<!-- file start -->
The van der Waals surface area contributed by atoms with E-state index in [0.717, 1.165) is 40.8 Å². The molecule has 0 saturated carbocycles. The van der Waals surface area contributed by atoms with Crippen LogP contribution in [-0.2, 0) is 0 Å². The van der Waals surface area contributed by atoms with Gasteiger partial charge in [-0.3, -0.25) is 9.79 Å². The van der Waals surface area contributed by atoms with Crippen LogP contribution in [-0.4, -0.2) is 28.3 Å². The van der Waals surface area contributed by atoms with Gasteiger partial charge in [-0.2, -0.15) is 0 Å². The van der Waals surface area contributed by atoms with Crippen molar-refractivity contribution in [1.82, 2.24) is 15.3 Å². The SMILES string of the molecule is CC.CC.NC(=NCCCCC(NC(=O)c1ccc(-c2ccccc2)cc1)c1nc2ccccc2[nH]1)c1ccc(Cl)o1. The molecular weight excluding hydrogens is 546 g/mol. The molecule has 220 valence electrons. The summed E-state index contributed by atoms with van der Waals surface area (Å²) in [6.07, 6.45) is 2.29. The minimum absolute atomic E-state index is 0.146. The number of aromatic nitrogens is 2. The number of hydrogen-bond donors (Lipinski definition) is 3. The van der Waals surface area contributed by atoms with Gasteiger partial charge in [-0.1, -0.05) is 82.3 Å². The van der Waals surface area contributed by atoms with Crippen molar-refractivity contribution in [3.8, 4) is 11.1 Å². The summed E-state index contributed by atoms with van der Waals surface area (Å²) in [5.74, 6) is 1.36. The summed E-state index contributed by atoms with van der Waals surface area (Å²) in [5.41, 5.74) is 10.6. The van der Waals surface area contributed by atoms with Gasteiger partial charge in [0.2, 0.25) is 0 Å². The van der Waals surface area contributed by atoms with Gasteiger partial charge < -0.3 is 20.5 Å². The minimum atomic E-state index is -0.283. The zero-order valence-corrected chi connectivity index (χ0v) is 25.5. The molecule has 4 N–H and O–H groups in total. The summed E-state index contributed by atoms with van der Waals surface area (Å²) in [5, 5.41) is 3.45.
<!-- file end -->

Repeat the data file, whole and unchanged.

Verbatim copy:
The van der Waals surface area contributed by atoms with E-state index in [0.717, 1.165) is 40.8 Å². The molecule has 0 saturated carbocycles. The van der Waals surface area contributed by atoms with Crippen LogP contribution in [-0.2, 0) is 0 Å². The van der Waals surface area contributed by atoms with Gasteiger partial charge in [-0.3, -0.25) is 9.79 Å². The van der Waals surface area contributed by atoms with Crippen LogP contribution in [-0.4, -0.2) is 28.3 Å². The van der Waals surface area contributed by atoms with Gasteiger partial charge in [-0.2, -0.15) is 0 Å². The van der Waals surface area contributed by atoms with Crippen molar-refractivity contribution in [1.82, 2.24) is 15.3 Å². The SMILES string of the molecule is CC.CC.NC(=NCCCCC(NC(=O)c1ccc(-c2ccccc2)cc1)c1nc2ccccc2[nH]1)c1ccc(Cl)o1. The molecular weight excluding hydrogens is 546 g/mol. The molecule has 220 valence electrons. The summed E-state index contributed by atoms with van der Waals surface area (Å²) in [6.07, 6.45) is 2.29. The minimum absolute atomic E-state index is 0.146. The number of aromatic nitrogens is 2. The number of hydrogen-bond donors (Lipinski definition) is 3. The van der Waals surface area contributed by atoms with Gasteiger partial charge in [-0.1, -0.05) is 82.3 Å². The van der Waals surface area contributed by atoms with Crippen molar-refractivity contribution in [3.8, 4) is 11.1 Å². The summed E-state index contributed by atoms with van der Waals surface area (Å²) in [5.74, 6) is 1.36. The summed E-state index contributed by atoms with van der Waals surface area (Å²) in [5.41, 5.74) is 10.6. The van der Waals surface area contributed by atoms with Gasteiger partial charge in [0.2, 0.25) is 0 Å². The van der Waals surface area contributed by atoms with Gasteiger partial charge < -0.3 is 20.5 Å². The minimum atomic E-state index is -0.283. The zero-order valence-corrected chi connectivity index (χ0v) is 25.5. The molecule has 4 N–H and O–H groups in total. The summed E-state index contributed by atoms with van der Waals surface area (Å²) in [5, 5.41) is 3.45.